Jackassolantern – Widespread Panic
Sanctuary Records 06076-84716-2
In attempts to console their sizable fanbase, road warriors Widespread Panic released three live albums in 2004, their year off (Athens, Georgia's finest last took the stage on December 31st, 2003, in Atlanta; their self-imposed exile is set to conclude in 2005). Night of Joy, a collaboration with the Dirty Dozen Brass Band, and Uber Cobra, an acoustic effort, were culled from an impressive two-night stand last year at the House of Blues in Myrtle Beach, South Carolina; they should tide over Panic fans jonesin’ for a fix. But Jackassolantern, the group’s third and final release for the year, is something more than your standard live release; this bad boy is a real treat.As its name implies, each of Jackassolantern’s nine cuts, all cover songs, were pulled from Halloween performances over the years. The tracks run the gamut of styles, from Motown to hip-hop (and, of course, rock).
Unfortunately, the tunes included here also run the gamut of success. The album is divided by lineup, as well: six of the songs here were recorded before 2002, and feature the late Michael Houser on guitar; the remaining three tunes were recorded in 2002 at the University of New Orleans, with newcomer George McConnell in lieu of Houser.
And, as one might have guessed, the tracks with Houser are a lot stronger. However, that has less to do with musicianship than song selection. Panic has no business kicking out tunes like James Brown's immortal "Sex Machine" or War's "Slippin' Into Darkness"; lead singer John Bell, in particular, lacks the range to do these songs justice (Nelly's "Hot In Herre," too, is more irritating than it is fun).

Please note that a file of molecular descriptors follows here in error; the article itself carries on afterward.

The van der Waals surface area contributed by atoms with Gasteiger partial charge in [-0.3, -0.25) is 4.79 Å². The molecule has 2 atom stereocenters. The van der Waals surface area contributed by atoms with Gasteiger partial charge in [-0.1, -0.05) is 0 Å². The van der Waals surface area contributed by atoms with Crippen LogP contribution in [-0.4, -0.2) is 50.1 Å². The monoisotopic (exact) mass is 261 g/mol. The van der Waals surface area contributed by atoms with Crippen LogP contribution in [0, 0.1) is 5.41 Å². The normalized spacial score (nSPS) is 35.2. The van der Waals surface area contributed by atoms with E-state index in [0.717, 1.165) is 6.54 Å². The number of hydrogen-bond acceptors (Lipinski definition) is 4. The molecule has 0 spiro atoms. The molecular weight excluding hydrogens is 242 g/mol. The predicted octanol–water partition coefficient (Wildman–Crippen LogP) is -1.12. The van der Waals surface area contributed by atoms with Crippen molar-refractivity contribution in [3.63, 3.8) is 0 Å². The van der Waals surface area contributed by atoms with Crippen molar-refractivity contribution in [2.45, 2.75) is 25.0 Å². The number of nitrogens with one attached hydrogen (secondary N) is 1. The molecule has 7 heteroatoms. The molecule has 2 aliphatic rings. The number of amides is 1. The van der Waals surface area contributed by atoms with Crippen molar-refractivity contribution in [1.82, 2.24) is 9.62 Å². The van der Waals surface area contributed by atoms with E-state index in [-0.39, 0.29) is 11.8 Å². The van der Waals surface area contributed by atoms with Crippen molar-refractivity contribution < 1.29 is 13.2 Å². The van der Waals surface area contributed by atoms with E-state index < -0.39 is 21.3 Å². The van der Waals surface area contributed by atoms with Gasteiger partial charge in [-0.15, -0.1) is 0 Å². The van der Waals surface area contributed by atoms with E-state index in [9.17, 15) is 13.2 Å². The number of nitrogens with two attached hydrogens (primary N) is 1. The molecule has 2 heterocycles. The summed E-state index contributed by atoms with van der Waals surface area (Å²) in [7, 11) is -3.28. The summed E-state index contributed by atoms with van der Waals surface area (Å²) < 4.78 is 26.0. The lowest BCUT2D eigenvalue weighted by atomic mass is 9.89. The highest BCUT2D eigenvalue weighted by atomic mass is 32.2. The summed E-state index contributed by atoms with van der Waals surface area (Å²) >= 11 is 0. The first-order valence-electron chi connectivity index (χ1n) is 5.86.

Panic just aren't the Funk Brothers, or the JBs (and they're certainly not a hip-hop group). They're a straight-shootin' rock band, and they shouldn't be covering War or, despite some pretty Houserisms, a ballad like "The Wind Cries Mary."
These guys have a lot more in common with Skynyrd, or the Stones, which is why "Sympathy For The Devil" comes off so well. Dave Schools' monstrously solid bass lines bounce off Todd Nance's drums and Domingo S. Ortiz's subtle percussion in a really raw way and, with Bell's vocals and Houser's explosive guitar at the helm, Panic glides through this classic like it was 1968.
Sabbath's "Sweet Leaf," a timeless ode to the stinky green, works in much the same way. Bell's catscratch delivery blows over Houser's sinister guitar crunch and Nance's abusive beat, and lands in your face (Ozzy would be proud).
The album closes with a great take on Blue Oyster Cult's "Godzilla," a tune that Panic should rock more often. After all, the title kind of suits the band: as long as they stay away from Nelly's songbook, they're large and in charge.